Sometimes the most beautiful and lasting things can help it stand out and add personality. We try to design spaces that aren’t obvious but seem inevitable once we are done. That are based on the conditions we are working with, but once created, feels like it was meant to be. And it excites everyone how it comes together and brings out the best in the conditions and in the team.

I often encourage people to build less and choose well. People often get inspired by other homes that are big, and that becomes the focus, rather than focusing on the results and the outcomes that they are trying to achieve with their own individual project.

I try to help people stay focused on the three key priorities: people, light and space. Sometimes that means that by thinking about people we can help them think differently about space and flow. When we come up with inspired solutions, it isn’t any longer just about more space.

 

DD: Is there a project that you feel especially proud of?

BVT: I’m excited that with every project there is this moment where everything just feels like it clicks together. You have items you need to address, parameters you need to work within, but you want to add this poetic experience so that it feels considered and meaningful, and then when it comes together – you are on cloud nine.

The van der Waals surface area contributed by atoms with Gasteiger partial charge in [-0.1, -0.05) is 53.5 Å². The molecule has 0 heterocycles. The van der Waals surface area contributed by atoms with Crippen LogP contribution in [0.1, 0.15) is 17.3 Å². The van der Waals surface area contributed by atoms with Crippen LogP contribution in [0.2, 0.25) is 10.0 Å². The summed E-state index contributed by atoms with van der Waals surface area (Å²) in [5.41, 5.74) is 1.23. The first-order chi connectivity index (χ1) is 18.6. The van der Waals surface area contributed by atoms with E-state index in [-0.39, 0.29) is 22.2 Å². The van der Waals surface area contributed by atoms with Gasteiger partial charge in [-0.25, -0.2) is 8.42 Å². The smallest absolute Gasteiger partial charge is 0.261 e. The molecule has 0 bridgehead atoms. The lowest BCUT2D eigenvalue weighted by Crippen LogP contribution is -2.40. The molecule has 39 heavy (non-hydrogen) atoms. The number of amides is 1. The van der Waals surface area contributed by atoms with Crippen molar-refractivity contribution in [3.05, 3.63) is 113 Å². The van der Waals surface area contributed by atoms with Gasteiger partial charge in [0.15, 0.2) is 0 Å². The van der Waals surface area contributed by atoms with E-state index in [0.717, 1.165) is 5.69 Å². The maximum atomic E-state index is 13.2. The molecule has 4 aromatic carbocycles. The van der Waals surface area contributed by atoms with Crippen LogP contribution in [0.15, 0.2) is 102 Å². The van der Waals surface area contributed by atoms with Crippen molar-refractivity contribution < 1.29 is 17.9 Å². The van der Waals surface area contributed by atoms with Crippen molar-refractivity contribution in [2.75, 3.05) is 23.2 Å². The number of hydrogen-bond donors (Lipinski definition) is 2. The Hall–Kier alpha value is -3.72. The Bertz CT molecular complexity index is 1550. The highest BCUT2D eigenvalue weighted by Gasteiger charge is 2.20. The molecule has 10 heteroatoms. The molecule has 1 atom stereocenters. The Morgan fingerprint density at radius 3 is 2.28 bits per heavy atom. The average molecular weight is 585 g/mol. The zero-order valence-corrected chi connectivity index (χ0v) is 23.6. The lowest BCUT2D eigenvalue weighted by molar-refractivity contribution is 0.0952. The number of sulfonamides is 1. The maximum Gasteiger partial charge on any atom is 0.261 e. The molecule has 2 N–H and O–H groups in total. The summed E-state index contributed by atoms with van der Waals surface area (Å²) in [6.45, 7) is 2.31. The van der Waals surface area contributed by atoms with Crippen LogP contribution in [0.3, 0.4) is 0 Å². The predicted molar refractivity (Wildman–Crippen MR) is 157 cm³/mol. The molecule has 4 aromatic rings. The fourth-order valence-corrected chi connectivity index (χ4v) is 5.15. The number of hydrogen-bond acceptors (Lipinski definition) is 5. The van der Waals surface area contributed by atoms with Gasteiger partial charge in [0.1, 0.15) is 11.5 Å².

There was this studio apartment in Prague that was 600 square feet, it was a pied a terre, and I didn’t want to have a bed in the middle of the space, and a murphy bed would have been an obvious choice.

Because there was a ton of height in the space, we came up with a nest as a solution, so we built a platform for the bed and storage and could tuck a washroom and kitchen under it.

It was a unique solution to the problem. It was a design-specific approach, whereby taking the conditions of the project into consideration, we could create a solution that at the end of the day was innovative but felt like it was inevitable given the space and the needs.

 

DD: You have lived in both Toronto and Montreal, how would you characterize each place?

BVT: I love both for different reasons. In Toronto you live to work, and in Montreal you work to live. I would say that Montreal has a strong identity, and feels confident about that identity. Montreal has a certain dynamic that is all its own.

Toronto is more open to inspiration from various places, it is wonderfully dynamic because of the inspiration that arrives from all over the world, the diversity is what makes it more unique. I would say, in that sense, living and working in Toronto, your approach has to be more flexible as well.

 

To see more from Barbora Vokac Taylor, visit www.bvtarchitect.com